It was an undeniable stunt by Hunter Biden – and it wasn’t even as effective as his last stunt.
The president’s son crashed his own House contempt hearing yesterday, sat in the front row and dramatically walked out – with all three cable news networks following him to the press mob in the hallway. His lawyer ripped the Republican-run committee for refusing to hold a public hearing, and Hunter soon slipped into a waiting SUV while mumbling only a few words to the press.
None of this was good for his father, whose White House aides are frustrated when Hunter seizes the spotlight, reviving questions about unethical business practices tied to the impeachment inquiry of the president.
Just a day earlier, Lloyd Austin’s disappearing act turned into a full-fledged firestorm. We learned–not long after the White House did – that the Pentagon chief is battling prostate cancer.
The idea that nine days after he was rushed to Walter Reed, we finally found out that Austin was being treated for a serious disease, and not the “minor” elective procedure he had claimed, is mind-boggling. Of course we all wish the retired general, who is still hospitalized, a speedy recovery.
For days, Joe Biden couldn’t consult with the man overseeing America’s armed forces, didn’t even know he was in the hospital. The secretary of Defense, who is in the nuclear chain of command, was AWOL. And yet the White House coughed up a statement saying the president still has confidence in him.
All of which makes Biden look weak and unwilling to fire anyone.
The two episodes are unconnected, but they underscore how the administration often seems to lose control of events.
When Hunter Biden last made a surprise appearance, outside the Capitol, he spoke to reporters about how he was ready to testify, but not in a closed-door session. At least the public got to hear him and weigh his case.
The argument for public testimony has a certain populist appeal. But the truth is that Hill committees routinely demand private depositions, spending hours vacuuming up details, before they grant a televised hearing. And Biden could be charged with contempt of Congress on that basis alone.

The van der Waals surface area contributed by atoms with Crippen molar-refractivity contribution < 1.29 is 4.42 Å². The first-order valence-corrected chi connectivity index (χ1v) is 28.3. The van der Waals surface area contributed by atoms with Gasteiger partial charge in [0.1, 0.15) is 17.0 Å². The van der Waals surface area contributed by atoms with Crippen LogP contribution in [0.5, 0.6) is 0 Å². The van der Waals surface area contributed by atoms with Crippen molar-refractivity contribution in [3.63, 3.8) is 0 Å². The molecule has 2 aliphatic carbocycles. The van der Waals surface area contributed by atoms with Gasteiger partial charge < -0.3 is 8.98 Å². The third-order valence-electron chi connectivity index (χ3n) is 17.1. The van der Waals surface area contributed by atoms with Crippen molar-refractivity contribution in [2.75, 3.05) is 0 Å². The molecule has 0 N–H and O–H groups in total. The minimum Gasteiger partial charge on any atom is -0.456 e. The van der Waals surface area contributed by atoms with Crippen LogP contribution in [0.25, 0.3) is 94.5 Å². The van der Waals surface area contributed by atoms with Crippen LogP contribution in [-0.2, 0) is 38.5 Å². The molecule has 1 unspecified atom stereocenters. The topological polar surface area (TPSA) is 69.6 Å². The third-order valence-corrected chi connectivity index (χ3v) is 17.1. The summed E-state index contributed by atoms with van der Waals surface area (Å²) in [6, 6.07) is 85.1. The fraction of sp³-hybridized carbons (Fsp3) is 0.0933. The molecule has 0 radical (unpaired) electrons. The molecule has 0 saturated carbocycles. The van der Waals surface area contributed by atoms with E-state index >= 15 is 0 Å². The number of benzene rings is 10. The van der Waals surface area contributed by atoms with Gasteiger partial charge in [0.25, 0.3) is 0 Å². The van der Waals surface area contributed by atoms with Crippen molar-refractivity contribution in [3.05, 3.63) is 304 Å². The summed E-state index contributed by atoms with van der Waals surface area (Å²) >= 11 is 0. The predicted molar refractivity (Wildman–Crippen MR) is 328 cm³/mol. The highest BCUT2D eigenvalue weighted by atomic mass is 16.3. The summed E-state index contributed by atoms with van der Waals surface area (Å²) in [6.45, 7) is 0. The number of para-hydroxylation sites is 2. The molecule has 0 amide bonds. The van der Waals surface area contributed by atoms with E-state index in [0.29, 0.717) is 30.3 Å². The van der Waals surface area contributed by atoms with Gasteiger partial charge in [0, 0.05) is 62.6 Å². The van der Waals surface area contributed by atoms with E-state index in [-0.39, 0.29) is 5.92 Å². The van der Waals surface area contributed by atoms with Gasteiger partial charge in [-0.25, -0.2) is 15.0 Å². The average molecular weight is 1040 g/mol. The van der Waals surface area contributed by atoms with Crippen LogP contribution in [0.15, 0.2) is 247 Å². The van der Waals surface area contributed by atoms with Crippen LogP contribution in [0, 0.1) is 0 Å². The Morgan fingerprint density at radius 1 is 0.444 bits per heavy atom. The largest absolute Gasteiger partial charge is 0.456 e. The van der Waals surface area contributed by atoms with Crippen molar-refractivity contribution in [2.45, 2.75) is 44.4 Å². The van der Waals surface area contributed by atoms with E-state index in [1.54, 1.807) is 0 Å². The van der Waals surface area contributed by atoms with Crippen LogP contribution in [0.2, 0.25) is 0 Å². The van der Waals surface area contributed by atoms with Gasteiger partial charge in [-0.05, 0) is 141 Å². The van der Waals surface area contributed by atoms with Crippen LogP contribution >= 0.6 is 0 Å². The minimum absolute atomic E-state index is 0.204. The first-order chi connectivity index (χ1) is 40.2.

When Hunter and his entourage walked in, GOP Rep. Nancy Mace demanded he be immediately jailed. When they walked about, Marjorie Taylor Greene accused him of being afraid of strong conservative women.
By the time his attorney was making his hallway comments, Hunter briskly walked toward the exit, looking like he was heading back into hiding. The novelty had worn off.
And keep in mind that Hunter is under criminal indictment. So he’s going to continue to be an albatross for his dad.
Meanwhile, bipartisan criticism continues to build over Austin’s shocking lack of candor. Pennsylvania Democrat Chris Deluzio yesterday became the first lawmaker in his party to call for the secretary’s resignation.
The prostate cancer disclosure has brought into sharp relief that Austin did something that might have gotten an ordinary soldier court-martialed for being MIA.
And one broader point: The reclusive Austin rarely talks to reporters or holds news conferences and takes only a handful of journalists on foreign trips. So how can he be an effective advocate for the military and for the commander-in-chief? Maybe it’s time for him to concentrate on healing.
Footnote: Chris Christie dropped out of the presidential race yesterday, after days of insisting he would do no such thing. I thought he’d at least wait till after Iowa, since his departure will mainly help Haley in New Hampshire.
When he was preparing to run, the former New Jersey governor told me he would stay in as long as he had a shot at the nomination. But he came to be viewed as an anti-Trump spoiler, didn’t qualify for last night’s debate, and said last night he no longer had a path.
“I would rather lose by telling the truth than lie in order to win,” Christie said. He accused Republican lawmakers who endorse him of “cowardice” and “hypocrisy.” And now he’s he’s folded his tent.
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